Department of Medical Physics, University of Wisconsin, 1005 Wisconsin Institutes for Medical Research 1111 Highland Ave., Madison, WI 53705, USA.

This work presents microdosimetric measurements performed at the Midwest Proton Radiotherapy Institute in Bloomington, Indiana, USA. The measurements were done simulating clinical setups with a water phantom and for a variety of stopping targets. The water phantom was irradiated by a proton spread out Bragg peak (SOBP) and by a proton pencil beam. Stopping target measurements were performed only for the pencil beam. The targets used were made of polyethylene, brass and lead. The objective of this work was to determine the neutron-absorbed dose for a passive and active proton therapy delivery, and for the interactions of the proton beam with materials typically in the beam line of a proton therapy treatment nozzle. Neutron doses were found to be higher at 45° and 90° from the beam direction for the SOBP configuration by a factor of 1.1 and 1.3, respectively, compared with the pencil beam. Meanwhile, the pencil beam configuration produced neutron-absorbed doses 2.2 times higher at 0° than the SOBP. For stopping targets, lead was found to dominate the neutron-absorbed dose for most angles due to a large production of low-energy neutrons emitted isotropically.
View Article and Find Full Text PDF

Download full-text PDF

Source
http://dx.doi.org/10.1093/rpd/ncs002DOI Listing
http://www.ncbi.nlm.nih.gov/pmc/articles/PMC3422515PMC
August 2012

An analytic model of neutron ambient dose equivalent and equivalent dose for proton radiotherapy.

Phys Med Biol 2010 Dec 12;55(23):6975-85. Epub 2010 Nov 12.

Graduate School of Biomedical Sciences, The University of Texas at Houston, Houston, TX 77030, USA.

Stray neutrons generated in passively scattered proton therapy are of concern because they increase the risk that a patient will develop a second cancer. Several investigations characterized stray neutrons in proton therapy using experimental measurements and Monte Carlo simulations, but capabilities of analytical methods to predict neutron exposures are less well developed. The goal of this study was to develop a new analytical model to calculate neutron ambient dose equivalent in air and equivalent dose in phantom based on Monte Carlo modeling of a passively scattered proton therapy unit. The accuracy of the new analytical model is superior to a previous analytical model and comparable to the accuracy of typical Monte Carlo simulations and measurements. Predictions from the new analytical model agreed reasonably well with corresponding values predicted by a Monte Carlo code using an anthropomorphic phantom.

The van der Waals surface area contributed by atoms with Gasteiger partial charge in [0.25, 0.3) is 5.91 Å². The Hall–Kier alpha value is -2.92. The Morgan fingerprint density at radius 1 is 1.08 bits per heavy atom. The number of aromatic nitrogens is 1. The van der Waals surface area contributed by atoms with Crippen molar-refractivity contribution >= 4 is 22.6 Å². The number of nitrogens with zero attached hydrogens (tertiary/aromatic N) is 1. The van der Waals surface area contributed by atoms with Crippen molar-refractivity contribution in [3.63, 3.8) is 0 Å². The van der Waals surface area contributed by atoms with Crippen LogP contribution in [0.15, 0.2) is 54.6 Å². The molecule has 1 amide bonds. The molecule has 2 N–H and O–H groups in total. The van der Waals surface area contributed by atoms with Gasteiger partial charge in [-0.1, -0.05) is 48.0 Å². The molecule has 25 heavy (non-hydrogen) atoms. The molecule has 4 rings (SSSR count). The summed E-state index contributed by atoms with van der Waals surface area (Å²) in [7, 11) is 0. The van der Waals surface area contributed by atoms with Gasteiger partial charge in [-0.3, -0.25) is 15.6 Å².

View Article and Find Full Text PDF

Download full-text PDF

Source
http://dx.doi.org/10.1088/0031-9155/55/23/S01DOI Listing
http://www.ncbi.nlm.nih.gov/pmc/articles/PMC3001300PMC
December 2010

Neutron production from beam-modifying devices in a modern double scattering proton therapy beam delivery system.

Phys Med Biol 2009 Feb 16;54(4):993-1008. Epub 2009 Jan 16.

University of Wisconsin, School of Medicine and Public Health, Madison, WI 53705-2221, USA.

In this work the neutron production in a passive beam delivery system was investigated. Secondary particles including neutrons are created as the proton beam interacts with beam shaping devices in the treatment head. Stray neutron exposure to the whole body may increase the risk that the patient develops a radiogenic cancer years or decades after radiotherapy. We simulated a passive proton beam delivery system with double scattering technology to determine the neutron production and energy distribution at 200 MeV proton energy. Specifically, we studied the neutron absorbed dose per therapeutic absorbed dose, the neutron absorbed dose per source particle and the neutron energy spectrum at various locations around the nozzle. We also investigated the neutron production along the nozzle's central axis. The absorbed doses and neutron spectra were simulated with the MCNPX Monte Carlo code. The simulations revealed that the range modulation wheel (RMW) is the most intense neutron source of any of the beam spreading devices within the nozzle. This finding suggests that it may be helpful to refine the design of the RMW assembly, e.g., by adding local shielding, to suppress neutron-induced damage to components in the nozzle and to reduce the shielding thickness of the treatment vault. The simulations also revealed that the neutron dose to the patient is predominated by neutrons produced in the field defining collimator assembly, located just upstream of the patient.
View Article and Find Full Text PDF

Download full-text PDF

Source
http://dx.doi.org/10.1088/0031-9155/54/4/012DOI Listing
http://www.ncbi.nlm.nih.gov/pmc/articles/PMC4136452PMC
February 2009